Pregame (Part 1 of 10)
He saw the brilliant outfield for the first time in nearly a half year, a green canvas on which Leonardo da Vinci splashed his first subjects; small figures in crisp white uniforms with midnight blue trim, the old English D covering their left breasts, a calligraphy heart, a Detroit heart. The April sun broke through one of the few clouds in the midday sky and blinded his vision of the ballplayers engaging in long toss from Left to Right field. He adjusted the bill of his own cap and smirked. He couldn’t help it, he didn’t pretend to be unimpressed with the Cathedral of Motown, nor of the arm strength that had lay dormant in the spectacular arms of those Tigers in the outfield for the last five months. Nor, in fact, of the man who was slowly walking up to him, a man surprisingly short in height and yet a man who stood over everyone he spoke too.
Jim Leyland reached out and placed a nicotine stained hand on his shoulder. “Enjoying yourself, young man?” he grumbled, sticking his tongue in his cheek not unlike a child playing with a lollipop. Of course, it had been decades since Leyland had ever thought of the concept of a lollipop. No, his habit of choice appeared out of thin air, by some force of magic, a small package of Marlboros, a small red matchbook, a small pursed smile. “God damn outlaw, they’re making me. Can’t smoke in the dugout, can’t smoke in the clubhouse. Next thing I know, they’ll put smoke detectors in my own damn office.”
The “young man”, a Detroit local, a Tigers yuck, stared at Leyland’s uniform. The same uniform as the ballplayers a hundred or so feet away from them wore…the same uniform he donned himself only a half hour earlier. The surreal reality of what he was a part of hit him like a plume of Leyland’s smoke. He couldn’t respond to the conversation starter. He panicked and coughed.
Leyland ignored him, smacked a steady hand on his back and continued. “As bat boy today, your biggest job is not making sure you grab clubs from around home plate, you know?” It wasn’t as much of a question as it was a statement and the bat boy remained silent. “No, your biggest job is to hold these-,” he held the pack of Marlboros and matchbook up ,”-during the game, and whenever I need a smoke, you hand them to me, and stand in front so those damned cameras don’t catch it and get me fined.”At this the bat boy (bat man?) cracked a wide grin, took the offering and carefully pocketed the evidence of insubordination with the care of a catholic nun.
Leyland the Soothsayer patted his new partner in crime on the back and began to make his way into the outfield where the members of his team ignored his presence for as long as possible. The bat boy (bat man?) turned away and began making his way down the first base line, the secret between a legendary manager and himself stuffed into his back pocket.
Now only ninety feet in front of him sat the half-oval batting cage, a figure stood in the right handed batter’s box in a slight crouch, knees bent in front, arms waving a black bat in long exaggerated circles. The bat stopped, fell back against his right shoulder and paused as the batting practice pitcher fired his white bullet. Arms, elbows, hips, feet, all swiveled in one swift motion, the bat met the ball and the sphere was redirected high into the left field air, far over the heads of those playing long toss, far over Leyland’s head, and deep into the bleacher section of the outfield grandstand.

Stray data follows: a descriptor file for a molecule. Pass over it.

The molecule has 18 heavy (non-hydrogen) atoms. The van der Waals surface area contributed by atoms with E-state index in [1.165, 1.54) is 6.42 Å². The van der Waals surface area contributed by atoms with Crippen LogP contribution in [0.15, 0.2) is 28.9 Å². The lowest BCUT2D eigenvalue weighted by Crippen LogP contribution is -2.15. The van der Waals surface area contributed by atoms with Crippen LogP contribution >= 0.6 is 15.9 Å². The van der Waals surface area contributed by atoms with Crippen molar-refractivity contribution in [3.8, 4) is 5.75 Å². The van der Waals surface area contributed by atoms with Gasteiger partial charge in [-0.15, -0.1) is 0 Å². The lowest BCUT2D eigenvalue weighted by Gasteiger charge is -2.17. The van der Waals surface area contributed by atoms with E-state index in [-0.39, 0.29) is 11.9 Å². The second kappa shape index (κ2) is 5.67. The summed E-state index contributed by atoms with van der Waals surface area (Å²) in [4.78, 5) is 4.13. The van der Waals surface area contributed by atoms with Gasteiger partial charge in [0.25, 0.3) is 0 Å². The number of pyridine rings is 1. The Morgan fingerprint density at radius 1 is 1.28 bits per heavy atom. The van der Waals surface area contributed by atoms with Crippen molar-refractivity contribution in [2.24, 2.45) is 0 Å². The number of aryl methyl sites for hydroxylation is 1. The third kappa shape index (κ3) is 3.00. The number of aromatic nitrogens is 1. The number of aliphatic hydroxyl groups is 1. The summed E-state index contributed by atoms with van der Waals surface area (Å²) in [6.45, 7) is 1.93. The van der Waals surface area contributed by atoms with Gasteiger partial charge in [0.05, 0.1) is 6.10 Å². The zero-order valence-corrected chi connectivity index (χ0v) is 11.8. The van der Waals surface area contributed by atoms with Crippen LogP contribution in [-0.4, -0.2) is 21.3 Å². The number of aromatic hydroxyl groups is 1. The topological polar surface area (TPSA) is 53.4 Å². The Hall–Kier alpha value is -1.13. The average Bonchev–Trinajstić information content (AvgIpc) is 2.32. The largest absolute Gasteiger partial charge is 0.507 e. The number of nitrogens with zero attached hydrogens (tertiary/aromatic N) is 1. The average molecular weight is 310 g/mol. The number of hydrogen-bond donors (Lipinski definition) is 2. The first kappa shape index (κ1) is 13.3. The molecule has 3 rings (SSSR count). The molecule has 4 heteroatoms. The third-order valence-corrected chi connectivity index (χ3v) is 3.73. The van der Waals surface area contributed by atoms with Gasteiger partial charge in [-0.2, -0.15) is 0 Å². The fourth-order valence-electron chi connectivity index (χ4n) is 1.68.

Cheers and jeers erupted from all around the field, several teammates called out profanities, but the honorary bat boy (bat man?), thanks to a rich uncle’s connection (ownership of) to a certain local pizza franchise, wasn’t listening to what was being said, he was watching what was unfolding before his eyes, a trick of the eyes, a fallacy, a joke.
The batter launched another baseball into the same area of the ballpark, easily 400 feet away from where they stood. Then another, and another, and another after that. One hit the newly renovated scoreboard, all 150 feet of it, and broke a handful of brand new High Definition display bulbs. More cheers, more jeers, more catcalls. The show continued.
The bat boy (bat man?) was now standing at the lip of the cage, loitering amongst other Tigers players, each one seemingly more talented than the other. The Venezuelan’s were standing in a huddled group laughing animatedly, though at what, he had no clue.
The batter continued his show. There were perhaps 25 home runs in a row, though no one was keeping track. There was one last pitch, the batter lay down a sacrifice bunt, the ball headed down the first base line and rolled to a stop 20 feet away from any infield dirt. The perfect bunt. More cheers and jeers and profanities.
The batter began walking towards him, a mousy player with blond hair and thin cheekbones. The player had been a member of the Tigers longer than anyone on the field, and whether he would ever admit it or not, he was proud of this fact. From the basement to the pinnacle of Mount Everest, Brandon Inge had been part of every Tigers’ season since 2001. But did that matter to anyone other than him?
“Inge, man, why can’t you do any of that during the game?” One of the Venezuelans called out in a heavy accent. Inge smiled, flexed his tattooed forearms, and barked out a response the honorary bat boy (man?) did not hear. He was too busy.
Too busy watching their opponents, dressed in the redcoat of an ancient enemy, step onto the field from the visitors’ dugout. These visitors, their red socks filled to the brim with the smell of fried fowl and attitude and the pint of unlawful alcohol, jogged onto the field one by one and the Tigers slowly gave way.
It was the Red Sox turn to warm up. Opening day was upon them; first pitch less than any hour away.